What happens when people communicate or dialogue with each other? This is
the daunting question that this book proposes to address by starting from a
controversial hypothesis: What if human interactants were not the only ones
to be considered, paraphrasing Austin (1962), as "doing things with words"?
That is, what if other "things" could also be granted the status of agents
in a dialogical situation? "Action and Agency in Dialogue: Passion,
incarnation, and ventriloquism" proposes to explore this unique
hypothesis by mobilizing metaphorically the notion of ventriloquism.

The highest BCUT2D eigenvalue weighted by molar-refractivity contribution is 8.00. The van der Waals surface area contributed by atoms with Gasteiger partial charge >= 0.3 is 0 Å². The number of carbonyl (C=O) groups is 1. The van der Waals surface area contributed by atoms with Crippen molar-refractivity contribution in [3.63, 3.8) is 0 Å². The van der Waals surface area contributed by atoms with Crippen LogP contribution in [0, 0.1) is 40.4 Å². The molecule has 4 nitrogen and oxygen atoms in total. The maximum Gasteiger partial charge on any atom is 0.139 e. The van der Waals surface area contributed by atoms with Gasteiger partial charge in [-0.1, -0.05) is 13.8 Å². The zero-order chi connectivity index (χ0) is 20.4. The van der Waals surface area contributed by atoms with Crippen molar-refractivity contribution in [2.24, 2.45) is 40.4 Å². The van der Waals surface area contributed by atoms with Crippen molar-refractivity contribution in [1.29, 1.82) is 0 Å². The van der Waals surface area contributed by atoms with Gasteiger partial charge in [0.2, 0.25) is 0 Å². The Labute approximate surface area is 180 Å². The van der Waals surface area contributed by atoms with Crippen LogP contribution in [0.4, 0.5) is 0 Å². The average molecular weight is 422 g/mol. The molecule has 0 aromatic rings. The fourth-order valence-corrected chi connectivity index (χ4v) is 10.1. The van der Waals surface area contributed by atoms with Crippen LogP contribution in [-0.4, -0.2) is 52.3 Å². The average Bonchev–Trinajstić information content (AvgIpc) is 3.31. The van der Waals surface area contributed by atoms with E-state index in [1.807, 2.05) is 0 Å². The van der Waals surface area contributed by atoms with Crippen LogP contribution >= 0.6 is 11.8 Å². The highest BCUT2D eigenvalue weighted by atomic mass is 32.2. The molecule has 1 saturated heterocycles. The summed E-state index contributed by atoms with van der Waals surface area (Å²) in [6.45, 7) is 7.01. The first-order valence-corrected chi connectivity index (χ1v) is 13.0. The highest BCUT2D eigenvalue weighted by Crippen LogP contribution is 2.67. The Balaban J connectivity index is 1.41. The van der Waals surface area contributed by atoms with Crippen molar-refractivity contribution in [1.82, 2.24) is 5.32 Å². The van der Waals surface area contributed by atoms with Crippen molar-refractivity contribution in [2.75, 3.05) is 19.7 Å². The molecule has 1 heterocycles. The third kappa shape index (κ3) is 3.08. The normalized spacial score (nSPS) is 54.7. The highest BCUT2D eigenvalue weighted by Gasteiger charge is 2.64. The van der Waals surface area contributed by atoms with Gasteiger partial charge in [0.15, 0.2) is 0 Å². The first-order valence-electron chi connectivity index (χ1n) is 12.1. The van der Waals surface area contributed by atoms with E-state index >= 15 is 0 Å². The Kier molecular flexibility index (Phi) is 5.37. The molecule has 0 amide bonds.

According to this ventriloqual perspective, interactions are never purely
local, but 'dislocal', that is, they constantly mobilize figures
(collectives, principles, values, emotions, etc.) that incarnate themselves
in people's discussions. This highly original book, which develops the
analytical, practical and ethical dimensions of such a theoretical
positioning, may be of interest to communication scholars, linguists,
sociologists, conversation analysts, management and organizational
scholars, as well as philosophers interested in language, action and ethics.